Claude’s seemingly anachronistic juxtaposition of pastoral and religious elements in some of his “landscape and” paintings might have interested Melville as the author of Clarel, the epic narrative poem of a pilgrimage to the Holy Land which itself juxtaposes the religious and pastoral traditions of not only Rome and Jerusalem, Virgil and Tasso, but even the Middle East and the South Seas. The Dresden version of Claude’s Flight into Egypt depicts its own striking juxtaposition. The pastoral scene in the foreground is one of Claude’s most vivid presentations of the Golden Age of Arcadia envisioned by Virgil in the Eclogues he is thought to have written about forty years before the birth of Christ, the event that prompted the flight into Egypt by the family the angel is leading up through the woods behind the pastoral figures on the left. Seen in this light, Claude’s painting captures that moment in time when the classical, pastoral vision epitomized by Virgil was to be challenged by the birth of the Christian era that eventually consolidated into the Roman Catholic church that consigned Virgil, along with all unbaptized infants, to the eternal purgatorial condition memorably illustrated by John Flaxman in the prints Melville’s acquired from the French edition of Dante’s Purgatorio published in Paris in 1833 (CAT 80-102). Melville’s copy of French’s engraving of The Flight into Egypt, no less than Claude’s original painting in the Royal Dresden Gallery (fig. 1), would seem to suggest that the current of history, like that of the river running down to the right, would follow its own kind of gravity.
Figure 1. Claude Lorrain. Pastoral Landscape with the Flight into Egypt, oil on canvas, 1647. Gemäldegalerie, Dresden, Germany.
Melville had easy access to an English-language translation of Virgil’s Eclogues in the 37-volume edition of Harper’s Classical Library that he acquired in 1849 (Sealts no. 147). He had easy access to the English language text that accompanied French’s print in the edition of Payne’sRoyal Dresden Gallery that was published in New York in 1867. After a rather detailed account of how the nearly illiterate boy from Lorraine rose to the status of an artist who painted exclusively for Popes and Princes, this commentary emphasized the atmospheric effects for which Claude’s Italian landscapes were still so highly valued. “Over the distance, in which a city and Roman aqueduct are visible, floats a mist, which the rays of the Sun transform to a veil of gold. A broad stream flows through the valley, and forms a number of small cascades over the rock foreground; on the left bank of the stream, are seen a few ruins, and rustic dwellings; and on the right, a beautiful meadow agreeably broken by trees and bushes, expands itself before us; near which, under the shadow of a group of Pines, the holy family are seen guided by an angel on the flight, from which the composition derives its name” (Payne, 1:124).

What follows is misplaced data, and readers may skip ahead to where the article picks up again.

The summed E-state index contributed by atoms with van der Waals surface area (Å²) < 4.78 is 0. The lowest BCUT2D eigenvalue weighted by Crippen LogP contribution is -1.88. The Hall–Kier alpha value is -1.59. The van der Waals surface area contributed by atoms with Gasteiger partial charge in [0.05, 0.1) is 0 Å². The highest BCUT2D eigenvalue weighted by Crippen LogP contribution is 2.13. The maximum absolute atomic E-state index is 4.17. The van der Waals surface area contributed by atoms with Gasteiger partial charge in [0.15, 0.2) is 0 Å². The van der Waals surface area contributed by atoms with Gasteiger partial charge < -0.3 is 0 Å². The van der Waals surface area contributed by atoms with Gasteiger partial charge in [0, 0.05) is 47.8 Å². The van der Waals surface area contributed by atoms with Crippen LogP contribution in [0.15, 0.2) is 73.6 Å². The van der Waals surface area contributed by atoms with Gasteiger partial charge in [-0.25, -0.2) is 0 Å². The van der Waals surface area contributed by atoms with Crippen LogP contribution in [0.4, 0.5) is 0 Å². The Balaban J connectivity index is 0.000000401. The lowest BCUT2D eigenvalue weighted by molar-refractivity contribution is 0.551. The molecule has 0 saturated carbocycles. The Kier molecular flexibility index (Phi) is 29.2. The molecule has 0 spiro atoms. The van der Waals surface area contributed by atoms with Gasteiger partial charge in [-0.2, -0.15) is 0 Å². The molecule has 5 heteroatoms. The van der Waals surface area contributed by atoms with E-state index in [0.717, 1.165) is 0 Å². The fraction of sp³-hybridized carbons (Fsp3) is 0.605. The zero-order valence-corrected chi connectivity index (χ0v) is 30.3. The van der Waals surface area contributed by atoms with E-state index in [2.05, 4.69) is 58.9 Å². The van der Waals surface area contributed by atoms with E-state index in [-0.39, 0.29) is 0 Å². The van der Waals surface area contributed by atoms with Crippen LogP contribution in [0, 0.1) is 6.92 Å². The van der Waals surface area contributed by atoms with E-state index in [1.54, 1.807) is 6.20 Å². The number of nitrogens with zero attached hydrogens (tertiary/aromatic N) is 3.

Some elements of Claude’s design, including the pastoral figures in the foreground, stand out much more clearly in the painting still at the Gemäldegalerie in Dresden than in Melville’s engraving. Other elements, such as the configuration of the Holy Family and the flow of water through the rapids, are easier to see in the print. The commentary in the 1867 New York edition of Payne’s Royal Dresden Gallery concludes its visual survey of this painting by declaring that “instead of gazing on a flat surface, the eye seems to range over immeasurable space, till it is again drawn to contemplate the warm and genial foreground. In painting the effects of atmosphere and light; in investing the objects of earth with the hues of heaven, Claude is confessedly, the first and greatest painter, of all times and countries” (Payne, 1:123-4).